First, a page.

Background to Day Opportunities

Why Community-Based Day Services?

“Equal Lives: Review of Policy and Services for People with a Learning Disability in Northern Ireland” (September 2005)

In October 2002 the Department of Health, Social services and Public Safety (DHSSPS) commissioned an independent review of law, policy and service provision affecting people with mental health needs or learning disability in Northern Ireland. This became known as the Bamford Review/Equal Lives.

The Equal Lives Review was based on 5 core values which should underpin, all service developments:

  • Citizenship: People with a learning disability are individuals first and foremost and each has a right to be treated as an equal citizen.
  • Social Inclusion: People with a learning disability are valued citizens and must be enabled to use mainstream services and be fully included in the life of the community.
  • Empowerment: People with a learning disability must be enabled to actively participate in decisions affecting their lives.
  • Working Together: Conditions must be created where people with a learning disability, families and organisations work well together in order to meet the needs and aspirations of people with a learning disability.
  • Individual Support: People with a learning disability will be supported in ways that take account of their individual needs and help them to be as independent as possible.

“Twenty-first century services will need to attune to a changed perception of what it means to have a learning disability. Many people with this disability are capable of doing more themselves. Their needs and aspirations cannot be met solely by health and social services – they need support from education, housing, leisure, employment agencies and others.” (Equal Lives; 1.16)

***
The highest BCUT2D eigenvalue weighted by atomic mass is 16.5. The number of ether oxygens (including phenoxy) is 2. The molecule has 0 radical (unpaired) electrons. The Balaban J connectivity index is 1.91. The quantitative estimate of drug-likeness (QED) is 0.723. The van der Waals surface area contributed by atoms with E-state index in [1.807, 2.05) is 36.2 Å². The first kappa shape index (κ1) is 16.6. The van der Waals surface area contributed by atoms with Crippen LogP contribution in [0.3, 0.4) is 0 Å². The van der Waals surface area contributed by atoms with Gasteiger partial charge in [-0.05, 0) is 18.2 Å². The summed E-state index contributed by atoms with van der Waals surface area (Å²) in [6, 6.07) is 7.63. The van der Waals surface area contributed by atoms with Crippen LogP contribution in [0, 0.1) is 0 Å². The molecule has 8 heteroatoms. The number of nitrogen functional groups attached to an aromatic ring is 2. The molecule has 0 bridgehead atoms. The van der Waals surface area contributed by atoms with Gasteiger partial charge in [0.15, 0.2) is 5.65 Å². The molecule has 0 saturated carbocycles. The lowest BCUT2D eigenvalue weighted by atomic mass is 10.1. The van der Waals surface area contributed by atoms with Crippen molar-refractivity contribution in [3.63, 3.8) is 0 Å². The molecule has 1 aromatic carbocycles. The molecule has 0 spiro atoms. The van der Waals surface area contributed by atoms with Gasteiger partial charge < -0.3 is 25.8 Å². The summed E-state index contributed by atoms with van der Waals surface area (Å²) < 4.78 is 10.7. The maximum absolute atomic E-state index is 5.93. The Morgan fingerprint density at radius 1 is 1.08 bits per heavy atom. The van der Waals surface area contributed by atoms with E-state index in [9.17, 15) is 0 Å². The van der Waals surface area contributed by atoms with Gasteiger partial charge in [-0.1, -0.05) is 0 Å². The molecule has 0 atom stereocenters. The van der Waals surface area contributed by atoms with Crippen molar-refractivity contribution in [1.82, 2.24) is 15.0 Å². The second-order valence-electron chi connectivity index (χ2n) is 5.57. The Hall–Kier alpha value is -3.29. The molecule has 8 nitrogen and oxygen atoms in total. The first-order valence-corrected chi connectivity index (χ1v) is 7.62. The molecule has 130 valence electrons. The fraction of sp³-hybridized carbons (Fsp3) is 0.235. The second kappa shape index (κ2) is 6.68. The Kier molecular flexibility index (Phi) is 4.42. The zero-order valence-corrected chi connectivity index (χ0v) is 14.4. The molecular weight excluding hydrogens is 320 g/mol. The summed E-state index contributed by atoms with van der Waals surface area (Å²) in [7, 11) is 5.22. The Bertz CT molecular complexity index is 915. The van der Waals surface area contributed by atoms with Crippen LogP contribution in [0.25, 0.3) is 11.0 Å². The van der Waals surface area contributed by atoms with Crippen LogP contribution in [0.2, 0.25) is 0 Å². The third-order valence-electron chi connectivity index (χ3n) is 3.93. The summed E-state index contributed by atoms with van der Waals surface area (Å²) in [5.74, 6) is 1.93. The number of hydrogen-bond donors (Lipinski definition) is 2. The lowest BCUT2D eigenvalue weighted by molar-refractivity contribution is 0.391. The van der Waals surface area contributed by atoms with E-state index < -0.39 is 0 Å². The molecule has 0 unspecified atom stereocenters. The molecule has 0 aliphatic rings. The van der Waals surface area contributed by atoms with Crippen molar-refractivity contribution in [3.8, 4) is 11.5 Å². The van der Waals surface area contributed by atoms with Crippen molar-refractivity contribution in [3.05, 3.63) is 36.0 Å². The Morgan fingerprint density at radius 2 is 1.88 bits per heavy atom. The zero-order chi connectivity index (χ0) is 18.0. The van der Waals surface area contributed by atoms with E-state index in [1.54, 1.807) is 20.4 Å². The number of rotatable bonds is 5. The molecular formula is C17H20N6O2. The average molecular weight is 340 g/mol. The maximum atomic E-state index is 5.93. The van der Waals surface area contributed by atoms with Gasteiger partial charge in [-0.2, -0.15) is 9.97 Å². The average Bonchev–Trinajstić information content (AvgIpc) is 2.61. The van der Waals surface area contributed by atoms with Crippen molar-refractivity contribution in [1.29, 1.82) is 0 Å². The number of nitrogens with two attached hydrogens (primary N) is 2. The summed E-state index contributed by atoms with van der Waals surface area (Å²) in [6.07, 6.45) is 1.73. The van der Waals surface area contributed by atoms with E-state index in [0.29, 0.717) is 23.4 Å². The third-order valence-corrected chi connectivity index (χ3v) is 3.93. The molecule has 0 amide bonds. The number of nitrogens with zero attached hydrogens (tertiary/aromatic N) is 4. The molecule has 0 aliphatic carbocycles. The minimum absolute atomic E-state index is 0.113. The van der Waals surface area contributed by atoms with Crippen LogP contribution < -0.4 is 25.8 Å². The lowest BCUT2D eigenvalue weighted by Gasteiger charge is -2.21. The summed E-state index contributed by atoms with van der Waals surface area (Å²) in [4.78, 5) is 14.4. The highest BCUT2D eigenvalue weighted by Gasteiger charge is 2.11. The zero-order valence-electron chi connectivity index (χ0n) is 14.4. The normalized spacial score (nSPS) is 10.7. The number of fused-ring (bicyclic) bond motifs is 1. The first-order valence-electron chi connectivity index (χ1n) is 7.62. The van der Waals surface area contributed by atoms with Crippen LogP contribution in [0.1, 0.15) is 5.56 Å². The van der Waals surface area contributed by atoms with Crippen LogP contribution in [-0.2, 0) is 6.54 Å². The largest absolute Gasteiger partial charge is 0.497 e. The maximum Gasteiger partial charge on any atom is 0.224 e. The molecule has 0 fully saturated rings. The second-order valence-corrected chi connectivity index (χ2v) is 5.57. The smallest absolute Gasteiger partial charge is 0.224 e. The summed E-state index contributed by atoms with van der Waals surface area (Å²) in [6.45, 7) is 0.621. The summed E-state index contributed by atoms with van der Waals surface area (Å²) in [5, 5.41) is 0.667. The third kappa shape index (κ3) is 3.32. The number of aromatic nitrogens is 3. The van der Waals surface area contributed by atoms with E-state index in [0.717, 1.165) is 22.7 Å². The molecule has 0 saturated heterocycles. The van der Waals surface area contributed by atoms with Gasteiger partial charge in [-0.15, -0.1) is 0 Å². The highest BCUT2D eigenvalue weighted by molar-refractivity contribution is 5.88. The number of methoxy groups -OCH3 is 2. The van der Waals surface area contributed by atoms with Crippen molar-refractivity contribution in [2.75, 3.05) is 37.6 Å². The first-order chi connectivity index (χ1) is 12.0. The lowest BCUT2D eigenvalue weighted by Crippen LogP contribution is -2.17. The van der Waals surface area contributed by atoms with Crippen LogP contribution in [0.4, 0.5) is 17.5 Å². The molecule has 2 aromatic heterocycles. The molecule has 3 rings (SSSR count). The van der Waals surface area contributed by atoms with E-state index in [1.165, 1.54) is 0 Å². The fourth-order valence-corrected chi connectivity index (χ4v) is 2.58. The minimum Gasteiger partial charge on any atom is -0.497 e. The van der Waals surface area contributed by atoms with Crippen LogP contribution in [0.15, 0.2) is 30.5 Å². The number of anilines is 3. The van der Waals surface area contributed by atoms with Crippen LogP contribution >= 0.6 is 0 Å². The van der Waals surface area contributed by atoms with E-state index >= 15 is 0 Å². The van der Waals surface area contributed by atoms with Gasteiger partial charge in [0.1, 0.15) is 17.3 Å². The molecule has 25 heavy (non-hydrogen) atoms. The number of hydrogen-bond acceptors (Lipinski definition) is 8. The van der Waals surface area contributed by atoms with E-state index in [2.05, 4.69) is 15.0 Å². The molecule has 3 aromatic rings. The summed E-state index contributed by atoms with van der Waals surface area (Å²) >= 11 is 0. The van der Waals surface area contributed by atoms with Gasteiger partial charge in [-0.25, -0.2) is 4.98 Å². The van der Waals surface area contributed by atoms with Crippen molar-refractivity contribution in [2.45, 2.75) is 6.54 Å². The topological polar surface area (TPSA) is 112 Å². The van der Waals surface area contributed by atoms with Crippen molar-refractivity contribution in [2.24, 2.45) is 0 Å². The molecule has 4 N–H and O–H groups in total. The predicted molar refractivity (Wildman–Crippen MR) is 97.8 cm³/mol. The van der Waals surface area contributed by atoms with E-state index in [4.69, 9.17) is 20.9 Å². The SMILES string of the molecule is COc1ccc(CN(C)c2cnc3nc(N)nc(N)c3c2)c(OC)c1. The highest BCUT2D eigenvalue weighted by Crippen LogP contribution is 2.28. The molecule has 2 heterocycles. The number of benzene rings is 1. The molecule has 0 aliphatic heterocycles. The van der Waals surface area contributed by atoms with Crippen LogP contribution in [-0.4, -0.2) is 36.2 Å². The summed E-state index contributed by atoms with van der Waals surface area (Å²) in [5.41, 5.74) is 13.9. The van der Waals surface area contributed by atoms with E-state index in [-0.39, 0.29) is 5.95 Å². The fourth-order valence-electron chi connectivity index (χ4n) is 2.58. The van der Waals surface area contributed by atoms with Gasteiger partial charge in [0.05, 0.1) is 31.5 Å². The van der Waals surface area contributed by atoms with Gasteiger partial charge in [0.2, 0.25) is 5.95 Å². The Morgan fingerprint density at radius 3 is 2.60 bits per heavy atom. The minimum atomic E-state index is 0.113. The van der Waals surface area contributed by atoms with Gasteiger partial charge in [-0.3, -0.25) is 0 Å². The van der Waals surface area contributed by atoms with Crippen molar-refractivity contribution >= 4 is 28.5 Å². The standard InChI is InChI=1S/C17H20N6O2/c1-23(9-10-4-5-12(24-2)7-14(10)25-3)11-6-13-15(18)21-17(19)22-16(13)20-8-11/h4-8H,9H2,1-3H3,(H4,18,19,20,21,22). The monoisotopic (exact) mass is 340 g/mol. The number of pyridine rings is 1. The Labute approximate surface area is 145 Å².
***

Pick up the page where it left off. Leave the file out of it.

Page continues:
(We Must Ensure) “…that men and women with a learning disability are able to actively participate in their communities and (are) afforded opportunities to meet their aspirations for meaningful day-time activities, friendships, employment, education and leisure…” (Equal Lives; 5.1)

Widening Choice and Opportunities” A Strategy for Future Day Care Support Services for People with a Learning Disability: 2007-2011 (Northern Health and Social Care Trust; 2007)

In November 2007 the Northern Trust with the Commissioners, launched its Day Care strategy Widening Choice and Opportunities the Equal Lives Recommendations. This strategy aimed to widen choice and opportunities for persons with a learning disability in the Northern Trust area through a major expansion in the day opportunities available to them within community settings by creating :

  • Work opportunities with the development of Supported Employment services;
  • Vocational training opportunities through the development of social enterprise services;
  • Opportunities for people to learn new skills through the development of further educational services;
  • Opportunities for people to meet and to make friends through the development of Base (“Drop-In”) Centres.

These services have all been developed across the Trust and operate through the Northern Trust’s Day Opportunities Programme.

Underpinning these services is a belief that;

  • An expectation that people will have a “package” of services in different locations rather than attending one centre for five days a week.
  • An expectation that people with learning disabilities need to do more for themselves rather than being looked after.
  • An expectation that people with learning disabilities will avail of services provided for others in the community rather than requiring special assistance and services.” (Widening Choice and Opportunities, p26).
  • As a result of this expansion in community-based services through the Day Opportunities Programme, now only approximately 50% of adults with a learning disability in the Northern Trust receive day services in buildings through Adult Centre Provision with approximately 30% having their day services through community-based packages and the remaining 20% receiving a combination of buildings-based and community-based provision. (2009).

Page last updated:07 April 2014